The importance of water

L'water it is necessary for the carrying out of all the metabolic processes of the organism; in particular it allows: digestion; the solution and transport of nutrients, enzymes, hormones throughout the body; the elimination of all waste products through the kidneys, lungs and skin; to keep the body temperature hot by means of its own evaporation through the epidermis; the acid-base balance of the organism.
Water also enters into the formation of many physiological fluids, such as ocular, synovial, cerebro-spinal, amniotic fluids and those of secretion of the digestive, respiratory and urinary systems.

Il daily requirement of water in a normal individual is approximately 2,5 liters. this quantity, taken both by drinking and through food, balances the leaks that occur through urine, faeces, breathing and sweating.
Under normal conditions, a good habit is to drink one to one and a half liters of water a day (six to eight glasses), distributed throughout the day, making sure that it is not too cold, and limiting its introduction. during meals, so as not to excessively dilute the gastric juices.

The daily water requirement it is related to factors such as age, physical activity, nutrition and climate.
However, there are situations in which a greater intake of water becomes important: when you follow a diet that is too rich in proteins, to facilitate the elimination of waste; in the feeding of infants, who have a greater need for it; in the diet of the elderly, who have less thirst, which leads them to drink little; when living in very hot and humid environments; in case of high fever, persistent vomiting and diarrhea, or when there is elimination of an excessive amount of urine; in case of therapy with drugs or remedies that promote diuresis.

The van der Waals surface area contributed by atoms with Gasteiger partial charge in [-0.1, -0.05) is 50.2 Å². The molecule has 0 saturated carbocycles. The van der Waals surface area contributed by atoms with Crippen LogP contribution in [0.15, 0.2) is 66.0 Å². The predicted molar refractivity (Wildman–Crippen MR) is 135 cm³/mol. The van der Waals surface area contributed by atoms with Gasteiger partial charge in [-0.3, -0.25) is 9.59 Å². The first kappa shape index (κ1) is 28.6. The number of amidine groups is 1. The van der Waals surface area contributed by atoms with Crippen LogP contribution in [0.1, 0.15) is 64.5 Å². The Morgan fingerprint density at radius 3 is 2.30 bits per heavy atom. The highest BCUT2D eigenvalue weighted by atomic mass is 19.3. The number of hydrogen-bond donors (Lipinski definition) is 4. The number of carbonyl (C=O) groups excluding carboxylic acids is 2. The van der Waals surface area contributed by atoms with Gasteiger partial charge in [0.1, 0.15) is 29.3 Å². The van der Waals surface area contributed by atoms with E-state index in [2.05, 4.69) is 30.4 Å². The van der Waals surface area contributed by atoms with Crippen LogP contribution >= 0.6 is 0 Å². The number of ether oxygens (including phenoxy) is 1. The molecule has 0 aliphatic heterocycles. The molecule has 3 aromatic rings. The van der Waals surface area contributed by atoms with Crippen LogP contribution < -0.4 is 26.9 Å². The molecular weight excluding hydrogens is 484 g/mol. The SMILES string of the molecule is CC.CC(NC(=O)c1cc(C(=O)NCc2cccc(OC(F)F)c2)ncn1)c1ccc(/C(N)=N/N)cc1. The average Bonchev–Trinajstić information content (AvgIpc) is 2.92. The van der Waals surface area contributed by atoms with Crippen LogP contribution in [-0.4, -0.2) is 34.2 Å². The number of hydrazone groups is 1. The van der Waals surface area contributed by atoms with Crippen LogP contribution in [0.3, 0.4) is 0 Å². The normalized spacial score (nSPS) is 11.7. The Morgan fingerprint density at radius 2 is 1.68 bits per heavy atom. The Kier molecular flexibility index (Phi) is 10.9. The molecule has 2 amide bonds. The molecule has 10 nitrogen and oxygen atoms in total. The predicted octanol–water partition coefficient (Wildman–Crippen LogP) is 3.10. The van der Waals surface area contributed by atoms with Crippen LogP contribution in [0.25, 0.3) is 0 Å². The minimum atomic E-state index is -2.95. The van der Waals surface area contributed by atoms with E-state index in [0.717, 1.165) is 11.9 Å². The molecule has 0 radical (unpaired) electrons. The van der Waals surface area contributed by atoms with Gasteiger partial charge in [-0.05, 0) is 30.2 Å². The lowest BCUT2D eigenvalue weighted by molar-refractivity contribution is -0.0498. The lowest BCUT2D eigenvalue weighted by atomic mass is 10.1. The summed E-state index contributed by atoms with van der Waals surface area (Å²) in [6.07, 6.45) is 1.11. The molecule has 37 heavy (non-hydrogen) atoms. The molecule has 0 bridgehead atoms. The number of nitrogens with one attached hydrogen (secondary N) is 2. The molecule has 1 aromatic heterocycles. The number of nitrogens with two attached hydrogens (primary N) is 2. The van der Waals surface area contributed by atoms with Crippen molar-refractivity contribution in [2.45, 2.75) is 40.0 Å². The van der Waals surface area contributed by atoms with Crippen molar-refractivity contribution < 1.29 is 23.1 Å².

In some cases, however, it is important to limit the consumption of water; for example, in the case of heart failure or kidney disease, water can accumulate in the various tissues, because the body is unable to eliminate the excess amount.
All water drinking they contain minerals, but by law they can be denominated minerals only those that have the following requisites: that they originate from an aquifer or an underground reservoir; which are endowed with healthy properties, due to the presence of particular mineral salts and trace elements; that are already drinkable at the source and are bottled as they flow from the source.

With the addition gas makes water more palatable and improves its organoleptic characteristics: carbonated waters quench your thirst better, because the bubbles anesthetize the nerve endings of the mouth and cause stomach dilation with apparent satiety; they also perform a slight bacteriostatic activity. These waters are contraindicated in subjects suffering from stomach acid, gastritis or ulcers and intestinal fermantione.
Features organoleptic and the content of the different mineral waters are basic for making considerations on their use in the different ages and physiological and pathological conditions of life.



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